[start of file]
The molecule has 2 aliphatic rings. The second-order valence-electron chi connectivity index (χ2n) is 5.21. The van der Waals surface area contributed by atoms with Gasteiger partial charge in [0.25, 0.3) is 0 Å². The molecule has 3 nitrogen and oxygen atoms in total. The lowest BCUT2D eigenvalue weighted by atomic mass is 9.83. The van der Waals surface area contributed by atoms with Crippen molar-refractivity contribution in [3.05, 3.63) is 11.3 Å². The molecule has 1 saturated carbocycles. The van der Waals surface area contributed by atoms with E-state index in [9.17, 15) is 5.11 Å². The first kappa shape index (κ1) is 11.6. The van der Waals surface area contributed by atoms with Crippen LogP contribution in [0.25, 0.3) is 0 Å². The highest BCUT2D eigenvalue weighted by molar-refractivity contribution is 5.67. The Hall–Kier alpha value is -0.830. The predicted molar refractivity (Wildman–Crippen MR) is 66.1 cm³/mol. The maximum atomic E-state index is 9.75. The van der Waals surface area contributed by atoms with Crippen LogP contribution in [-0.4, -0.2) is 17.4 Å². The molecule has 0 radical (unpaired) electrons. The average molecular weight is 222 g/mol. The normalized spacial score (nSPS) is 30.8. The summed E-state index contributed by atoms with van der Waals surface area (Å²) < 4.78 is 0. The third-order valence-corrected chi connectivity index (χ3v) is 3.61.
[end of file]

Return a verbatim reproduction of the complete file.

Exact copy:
The molecule has 2 aliphatic rings. The second-order valence-electron chi connectivity index (χ2n) is 5.21. The van der Waals surface area contributed by atoms with Gasteiger partial charge in [0.25, 0.3) is 0 Å². The molecule has 3 nitrogen and oxygen atoms in total. The lowest BCUT2D eigenvalue weighted by atomic mass is 9.83. The van der Waals surface area contributed by atoms with Crippen molar-refractivity contribution in [3.05, 3.63) is 11.3 Å². The molecule has 1 saturated carbocycles. The van der Waals surface area contributed by atoms with E-state index in [9.17, 15) is 5.11 Å². The first kappa shape index (κ1) is 11.6. The van der Waals surface area contributed by atoms with Crippen LogP contribution in [0.25, 0.3) is 0 Å². The highest BCUT2D eigenvalue weighted by molar-refractivity contribution is 5.67. The Hall–Kier alpha value is -0.830. The predicted molar refractivity (Wildman–Crippen MR) is 66.1 cm³/mol. The maximum atomic E-state index is 9.75. The van der Waals surface area contributed by atoms with Crippen LogP contribution in [-0.4, -0.2) is 17.4 Å². The molecule has 0 radical (unpaired) electrons. The average molecular weight is 222 g/mol. The normalized spacial score (nSPS) is 30.8. The summed E-state index contributed by atoms with van der Waals surface area (Å²) < 4.78 is 0. The third-order valence-corrected chi connectivity index (χ3v) is 3.61.